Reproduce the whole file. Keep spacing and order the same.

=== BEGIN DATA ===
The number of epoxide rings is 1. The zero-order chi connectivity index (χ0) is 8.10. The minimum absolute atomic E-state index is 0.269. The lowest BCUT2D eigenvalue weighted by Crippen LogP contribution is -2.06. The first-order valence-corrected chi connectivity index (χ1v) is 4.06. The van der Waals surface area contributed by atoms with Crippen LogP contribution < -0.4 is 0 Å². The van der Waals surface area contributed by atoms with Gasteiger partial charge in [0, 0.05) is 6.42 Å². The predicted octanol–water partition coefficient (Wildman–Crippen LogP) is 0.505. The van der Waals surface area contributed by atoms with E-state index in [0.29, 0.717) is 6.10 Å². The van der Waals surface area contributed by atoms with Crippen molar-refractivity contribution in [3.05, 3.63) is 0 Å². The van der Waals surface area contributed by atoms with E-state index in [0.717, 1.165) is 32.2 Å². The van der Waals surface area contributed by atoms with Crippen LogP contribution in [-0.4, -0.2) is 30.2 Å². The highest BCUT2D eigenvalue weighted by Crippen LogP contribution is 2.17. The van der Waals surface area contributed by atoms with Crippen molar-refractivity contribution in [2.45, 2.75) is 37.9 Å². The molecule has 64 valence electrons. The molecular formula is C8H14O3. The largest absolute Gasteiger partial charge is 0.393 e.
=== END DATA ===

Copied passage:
The number of epoxide rings is 1. The zero-order chi connectivity index (χ0) is 8.10. The minimum absolute atomic E-state index is 0.269. The lowest BCUT2D eigenvalue weighted by Crippen LogP contribution is -2.06. The first-order valence-corrected chi connectivity index (χ1v) is 4.06. The van der Waals surface area contributed by atoms with Crippen LogP contribution < -0.4 is 0 Å². The van der Waals surface area contributed by atoms with Gasteiger partial charge in [0, 0.05) is 6.42 Å². The predicted octanol–water partition coefficient (Wildman–Crippen LogP) is 0.505. The van der Waals surface area contributed by atoms with E-state index in [0.29, 0.717) is 6.10 Å². The van der Waals surface area contributed by atoms with Crippen molar-refractivity contribution in [3.05, 3.63) is 0 Å². The van der Waals surface area contributed by atoms with E-state index in [0.717, 1.165) is 32.2 Å². The van der Waals surface area contributed by atoms with Crippen LogP contribution in [-0.4, -0.2) is 30.2 Å². The highest BCUT2D eigenvalue weighted by Crippen LogP contribution is 2.17. The van der Waals surface area contributed by atoms with Crippen molar-refractivity contribution in [2.45, 2.75) is 37.9 Å². The molecule has 64 valence electrons. The molecular formula is C8H14O3. The largest absolute Gasteiger partial charge is 0.393 e.